In the midst of the Russian Revolution of 1905, the crew of the battleship Potemkin mutiny against the brutal, tyrannical regime of the vessel's officers. The resulting street demonstration in Odessa brings on a police massacre.
In a futuristic city sharply divided between the working class and the city planners, the son of the city's mastermind falls in love with a working class prophet who predicts the coming of a savior to mediate their differences.
In documentary style, events in Petrograd are re-enacted from the end of the monarchy in February of 1917 to the end of the provisional government and the decrees of peace and of land in ... See full summary »
Sergei M. Eisenstein
Based on the historical events the movie tells the story of a riot at the battleship Potemkin. What started as a protest strike when the crew was given rotten meat for dinner ended in a riot. The sailors raised the red flag and tried to ignite the revolution in their home port Odessa.Written by
Konstantin Dlutskii <email@example.com>
The film was chosen by Premiere magazine as one of the "100 Movies That Shook the World" in the October 1998 issue. The list ranked the most "daring movies ever made." See more »
In the Imperial squadron near the end of the film, we see close-ups of triple gun turrets of Gangut-class dreadnought. It is possibly made this way to show the power of Imperial fleet, but this is an anachronism, for battleships of 1905 were much smaller pre-dreadnoughts, with twin turrets only, just like "Potemkin". "Ganguts" entered service in 1914. See more »
The 29 April 1926 version, at the Apollo Theater, Berlin, under the auspices of Prometheus Films, was heavily censored under pressure from the Weimar authorities. Nearly a hundred feet of footage was cut (the equivalent of more than 50 shots) as well as a number of title cards. This version became the basis for the copies that traveled to the United States and England, where they were further censored. The Prometheus negative was returned from Germany to the USSR after the Second World War, and became the source for official export prints from 1949 on. See more »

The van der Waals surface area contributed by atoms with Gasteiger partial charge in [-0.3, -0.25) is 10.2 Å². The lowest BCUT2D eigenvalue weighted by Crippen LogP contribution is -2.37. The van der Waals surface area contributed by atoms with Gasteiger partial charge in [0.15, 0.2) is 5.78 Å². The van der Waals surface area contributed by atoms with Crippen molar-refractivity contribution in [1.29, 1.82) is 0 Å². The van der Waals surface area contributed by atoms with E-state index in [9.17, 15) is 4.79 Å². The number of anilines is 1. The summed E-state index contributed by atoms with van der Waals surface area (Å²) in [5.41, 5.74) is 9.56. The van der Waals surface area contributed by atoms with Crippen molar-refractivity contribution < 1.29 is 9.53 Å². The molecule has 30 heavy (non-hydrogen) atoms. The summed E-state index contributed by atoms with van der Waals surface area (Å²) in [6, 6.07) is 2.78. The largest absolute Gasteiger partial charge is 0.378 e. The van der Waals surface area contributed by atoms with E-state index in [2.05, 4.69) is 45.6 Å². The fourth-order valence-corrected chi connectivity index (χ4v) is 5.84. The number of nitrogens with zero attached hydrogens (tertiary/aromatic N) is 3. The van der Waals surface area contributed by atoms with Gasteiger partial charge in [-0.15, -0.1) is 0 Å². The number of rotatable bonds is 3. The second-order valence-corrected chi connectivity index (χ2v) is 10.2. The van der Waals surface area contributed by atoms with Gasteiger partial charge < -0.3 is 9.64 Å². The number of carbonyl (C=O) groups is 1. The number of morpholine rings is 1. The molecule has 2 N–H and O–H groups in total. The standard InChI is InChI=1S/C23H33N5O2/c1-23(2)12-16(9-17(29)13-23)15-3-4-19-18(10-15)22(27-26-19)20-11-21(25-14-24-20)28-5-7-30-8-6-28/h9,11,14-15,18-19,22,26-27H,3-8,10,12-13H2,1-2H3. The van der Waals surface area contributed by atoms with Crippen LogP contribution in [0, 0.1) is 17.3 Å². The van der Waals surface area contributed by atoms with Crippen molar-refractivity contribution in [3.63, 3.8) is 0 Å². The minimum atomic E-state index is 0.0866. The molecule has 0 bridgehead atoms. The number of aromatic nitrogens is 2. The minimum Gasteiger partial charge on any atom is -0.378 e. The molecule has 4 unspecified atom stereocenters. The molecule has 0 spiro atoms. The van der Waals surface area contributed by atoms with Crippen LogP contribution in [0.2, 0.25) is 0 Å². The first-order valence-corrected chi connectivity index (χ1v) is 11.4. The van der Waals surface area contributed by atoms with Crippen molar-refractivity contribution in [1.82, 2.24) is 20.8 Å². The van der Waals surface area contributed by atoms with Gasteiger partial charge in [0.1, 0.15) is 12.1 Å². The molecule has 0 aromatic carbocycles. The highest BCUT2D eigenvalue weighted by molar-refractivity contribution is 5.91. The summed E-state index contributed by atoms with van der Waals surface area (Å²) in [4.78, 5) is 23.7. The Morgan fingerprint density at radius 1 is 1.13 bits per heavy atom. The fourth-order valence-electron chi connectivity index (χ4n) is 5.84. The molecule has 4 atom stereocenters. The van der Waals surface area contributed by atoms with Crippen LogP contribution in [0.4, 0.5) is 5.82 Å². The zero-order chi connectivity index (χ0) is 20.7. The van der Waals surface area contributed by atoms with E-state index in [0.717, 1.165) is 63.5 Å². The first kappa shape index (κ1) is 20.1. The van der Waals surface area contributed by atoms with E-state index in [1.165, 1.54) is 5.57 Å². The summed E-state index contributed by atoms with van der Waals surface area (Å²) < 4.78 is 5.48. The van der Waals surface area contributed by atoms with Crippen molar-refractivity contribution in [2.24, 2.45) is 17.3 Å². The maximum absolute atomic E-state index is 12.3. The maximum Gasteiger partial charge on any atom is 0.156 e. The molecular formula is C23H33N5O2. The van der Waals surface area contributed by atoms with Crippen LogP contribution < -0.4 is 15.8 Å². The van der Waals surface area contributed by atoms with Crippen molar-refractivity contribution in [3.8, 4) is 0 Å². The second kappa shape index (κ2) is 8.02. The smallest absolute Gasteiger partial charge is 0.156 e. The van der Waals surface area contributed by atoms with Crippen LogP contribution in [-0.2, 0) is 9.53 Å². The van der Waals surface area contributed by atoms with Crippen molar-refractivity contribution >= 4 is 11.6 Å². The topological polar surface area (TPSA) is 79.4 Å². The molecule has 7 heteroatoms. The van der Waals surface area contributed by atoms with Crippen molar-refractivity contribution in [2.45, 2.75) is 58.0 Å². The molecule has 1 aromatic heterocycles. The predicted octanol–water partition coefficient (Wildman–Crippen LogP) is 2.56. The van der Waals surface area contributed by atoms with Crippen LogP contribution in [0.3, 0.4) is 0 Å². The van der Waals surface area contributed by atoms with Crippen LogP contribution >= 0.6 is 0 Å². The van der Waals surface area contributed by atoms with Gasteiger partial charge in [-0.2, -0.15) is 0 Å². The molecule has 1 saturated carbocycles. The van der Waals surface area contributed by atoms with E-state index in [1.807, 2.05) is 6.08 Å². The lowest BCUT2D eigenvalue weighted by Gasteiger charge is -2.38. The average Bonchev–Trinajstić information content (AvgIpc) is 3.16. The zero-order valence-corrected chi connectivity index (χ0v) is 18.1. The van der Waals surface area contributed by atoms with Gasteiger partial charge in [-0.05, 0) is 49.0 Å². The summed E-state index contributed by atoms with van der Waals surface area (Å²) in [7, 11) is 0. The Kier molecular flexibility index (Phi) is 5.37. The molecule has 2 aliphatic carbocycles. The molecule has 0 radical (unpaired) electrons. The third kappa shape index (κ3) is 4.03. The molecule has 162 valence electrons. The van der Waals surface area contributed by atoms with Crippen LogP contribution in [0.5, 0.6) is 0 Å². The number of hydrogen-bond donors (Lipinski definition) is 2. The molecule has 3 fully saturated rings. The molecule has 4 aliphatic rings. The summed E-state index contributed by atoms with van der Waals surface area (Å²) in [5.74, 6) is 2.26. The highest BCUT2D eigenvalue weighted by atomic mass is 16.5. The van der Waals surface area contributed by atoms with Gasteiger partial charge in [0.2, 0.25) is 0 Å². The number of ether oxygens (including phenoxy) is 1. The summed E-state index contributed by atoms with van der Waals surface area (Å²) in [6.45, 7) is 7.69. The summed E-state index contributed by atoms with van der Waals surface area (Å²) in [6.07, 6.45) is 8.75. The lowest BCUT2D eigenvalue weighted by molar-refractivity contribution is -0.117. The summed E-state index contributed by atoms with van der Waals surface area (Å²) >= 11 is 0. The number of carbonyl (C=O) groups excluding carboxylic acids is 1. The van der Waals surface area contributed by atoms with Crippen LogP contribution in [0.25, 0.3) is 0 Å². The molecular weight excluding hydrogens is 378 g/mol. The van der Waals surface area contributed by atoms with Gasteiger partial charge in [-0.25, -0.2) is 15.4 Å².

I'm never one to turn a film down, unless it's got Ben Affleck in it, then i'm always hesitant. But alas, i recently received an invite to a 1925 silent Russian film named Battle Potemkin, and once it was confirmed Ben Affleck was not in this film, i was good to go. Showing at London's Southbank, i was excited to see a silent film in the cinema, something i've never done before, and also excited to see a film called by many critics as one of the great films of the 20th century.
The film is a bit of revolutionary propaganda, dealing with the plight of a rebellious set of sailors, and from the minute it begins it is clear that these sailors are the heroes of the film. What follows is five brief episodes (the films is only 70 minutes long) which charts the mutiny led by the sailors against their heinous officers. Soon enough the whole of the City (Odessa for those keeping count) revolts and in a magnificent piece of film-making (especially considering this was made 86 years ago) there is a stampede which is brutally captured and wouldn't look out of a place in a low-budget film made today. The finale of the film is a triumph and strangely uplifiting, who woulda guessed a Russian mutiny would evoke such emotion??!
This film is a great way to introduce somebody to silent films, it is relatively short and moves at a great speed. One thing i loved about the lack of dialogue was the focus instead on the visual aspects of the film, as an audience member you also have more space to look at facial expressions and mannerisms without being held back by subtitles, and this is where the attachment to the film really comes alive. I would give this film an 8/10, it's different, and has certainly got me interested in silent films, now, where's that Charlie Chaplin DVD?
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